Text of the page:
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Since ancient times, the idea of eternal life has captivated the human imagination.
All over the world there are so-called blue zones where people live exceptionally long and healthy lives. Scientists study these ‘lands of the immortals’ to discover the secrets of longevity.
We may not have discovered the healing waters of the Fountain of Youth yet, but one of the breakthroughs in this week’s newsletter is shaking up what we know about life and death.
Groundbreaking research in pigs shows that death in cells does not occur instantaneously.
In fact, it’s a complex biological process – a bit like a waterfall of dominoes – that can potentially be stopped.
Scientists at Yale University resuscitated the cells and organs of pigs that had been dead for an hour using a synthetic blood treatment.
The results astonished the researchers involved in the project. Check out the pig cells, shown right in the side-by-side comparison above, revived by the OrganEx System, a new technology they’ve developed.
However, the goal isn’t to magically bring animals back to life — it’s to widen the window for much-needed human organ transplants.
The massive eruption of a submarine volcano near Tonga in January defied any simple explanation and surprised scientists who continue to learn it.
It caused an unexpected kind of tsunami, a sonic boom heard as far as Alaska, hurricane-force winds in space and unusual pressure waves.
Now, thanks to detections from a NASA satellite, we know that the volcano has blown such a huge amount of water vapor high into the atmosphere that it will likely temporarily warm the Earth’s surface.
The vapor plume that sent the eruption into the stratosphere — which is located between 8 and 33 miles (12 and 53 kilometers) above the Earth’s surface — included enough water to fill 58,000 Olympic-size swimming pools.
The NASA’s Artemis mission isn’t just about returning to the moon — it’s part of preparations for a bolder plan to go to Mars.
How astronauts will make the years-long journey to the red planet is uncertain. One idea is to hibernate the space travelers, and a small mouse-like creature living in the Patagonian forest could hold a key to unlocking this approach.
As soon as the weather turns cold, the monito del monte builds a mossy nest in a hollow tree. There the little marsupial enters a physiological state called stupor, and the heart rate drops from 200 beats per minute to two or three beats per minute. During this inactive period, the animal conserves energy by breathing once every three minutes.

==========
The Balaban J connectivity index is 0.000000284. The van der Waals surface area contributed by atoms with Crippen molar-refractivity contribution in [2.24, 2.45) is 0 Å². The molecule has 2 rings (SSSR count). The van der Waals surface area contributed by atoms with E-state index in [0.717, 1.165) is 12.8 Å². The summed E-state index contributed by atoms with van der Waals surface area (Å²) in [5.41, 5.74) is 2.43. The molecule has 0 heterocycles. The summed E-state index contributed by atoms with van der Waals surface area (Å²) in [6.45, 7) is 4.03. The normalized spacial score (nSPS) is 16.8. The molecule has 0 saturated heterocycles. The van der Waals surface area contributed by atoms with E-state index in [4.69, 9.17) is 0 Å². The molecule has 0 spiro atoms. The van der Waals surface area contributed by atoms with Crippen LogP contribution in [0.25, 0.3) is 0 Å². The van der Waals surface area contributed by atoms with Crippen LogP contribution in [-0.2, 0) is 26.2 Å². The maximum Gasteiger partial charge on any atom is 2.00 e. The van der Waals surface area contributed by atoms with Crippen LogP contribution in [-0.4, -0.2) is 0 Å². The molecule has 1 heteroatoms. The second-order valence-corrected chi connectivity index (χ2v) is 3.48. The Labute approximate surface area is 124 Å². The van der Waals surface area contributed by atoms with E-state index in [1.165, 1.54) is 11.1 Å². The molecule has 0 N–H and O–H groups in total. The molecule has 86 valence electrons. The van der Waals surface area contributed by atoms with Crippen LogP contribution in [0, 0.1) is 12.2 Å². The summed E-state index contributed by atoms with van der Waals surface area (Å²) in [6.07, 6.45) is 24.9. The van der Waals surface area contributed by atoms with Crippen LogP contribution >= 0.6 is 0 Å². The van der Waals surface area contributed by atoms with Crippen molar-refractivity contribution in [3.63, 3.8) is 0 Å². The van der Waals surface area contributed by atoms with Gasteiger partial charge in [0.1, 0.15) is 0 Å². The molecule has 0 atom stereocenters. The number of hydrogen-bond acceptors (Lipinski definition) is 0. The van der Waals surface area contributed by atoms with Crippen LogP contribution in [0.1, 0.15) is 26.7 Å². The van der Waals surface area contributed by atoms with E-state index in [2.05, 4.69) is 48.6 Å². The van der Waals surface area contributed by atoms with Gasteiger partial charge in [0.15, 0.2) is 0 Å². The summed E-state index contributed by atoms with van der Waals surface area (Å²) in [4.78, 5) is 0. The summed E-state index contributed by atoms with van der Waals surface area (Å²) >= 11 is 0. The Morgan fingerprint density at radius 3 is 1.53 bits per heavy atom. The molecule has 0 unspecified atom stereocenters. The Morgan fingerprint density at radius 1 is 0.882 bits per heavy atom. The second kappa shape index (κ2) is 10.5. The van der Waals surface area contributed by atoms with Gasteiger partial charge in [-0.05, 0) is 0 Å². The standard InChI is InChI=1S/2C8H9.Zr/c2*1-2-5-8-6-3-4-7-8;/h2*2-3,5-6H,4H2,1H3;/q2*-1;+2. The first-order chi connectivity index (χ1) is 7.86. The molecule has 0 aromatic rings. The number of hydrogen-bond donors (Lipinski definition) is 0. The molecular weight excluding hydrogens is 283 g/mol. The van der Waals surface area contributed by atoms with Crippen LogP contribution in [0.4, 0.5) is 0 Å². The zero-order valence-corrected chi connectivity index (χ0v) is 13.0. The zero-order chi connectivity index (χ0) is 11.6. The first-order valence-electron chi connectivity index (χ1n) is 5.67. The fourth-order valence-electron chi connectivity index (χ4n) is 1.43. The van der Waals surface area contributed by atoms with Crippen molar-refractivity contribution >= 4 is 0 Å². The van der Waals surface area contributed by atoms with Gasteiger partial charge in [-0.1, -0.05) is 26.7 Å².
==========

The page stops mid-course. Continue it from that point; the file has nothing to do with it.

Understanding how it nearly shuts down its metabolism and wakes up unscathed weeks later could help scientists devise a plan for human hibernation during long-range missions.
Learn about the monito on Sunday’s episode of the CNN documentary series “Patagonia: Life on the Edge of the World” at 9 p.m. ET/PT. Each new episode of the six-part series will be available on CNNgo the day after it airs on television. You can also access CNNgo through our CNN app.
Walking on Bennu, a near-Earth asteroid, would be a bit like wading through a ball pit, NASA scientists have found.
Images and data from the agency’s OSIRIS-REx mission revealed that the asteroid’s exterior is made of loosely packed particles that are not tightly bound together.
The OSIRIS-REx spacecraft, which successfully collected a sample of the asteroid in 2020, encountered little resistance when it landed — about as much as anyone could feel if someone squeezed the plunger of a French press coffee maker.
Had the spacecraft not fired its thruster to back up after the rapid collection of dust and rocks, it might have sunk straight into the asteroid. It’s just the latest unexpected discovery about Bennu as OSIRIS-REx and the precious monster make their way to Earth.
Priceless coins and jewels that once belonged to seafaring knights are among the treasures recently discovered on a Spanish shipwreck.
The Nuestra Señora de las Maravillas (or Our Lady of Miracles) sank in 1656 after it collided with another boat from his fleet and crashed into a coral reef off the Bahamas.
The 891-ton ship carried a huge treasure, part of which was set aside as a royal tax for King Philip IV, from Cuba to Seville, Spain.
The cache was more important than usual, as the Maravillas had also been carrying treasure retrieved from a ship that sank two years earlier.
Escape to worlds beyond your own with these stories:
– A paleontologist found an extremely cool fossil in his backyard. It turns what we know about the first Americans upside down.
– Caves were home to Earth’s earliest human inhabitants. Similar formations on the moon could provide pioneering astronauts with a safe haven on the moon.
– The James Webb Space Telescope has captured a stunning image of a strange, cartwheel-shaped galaxy.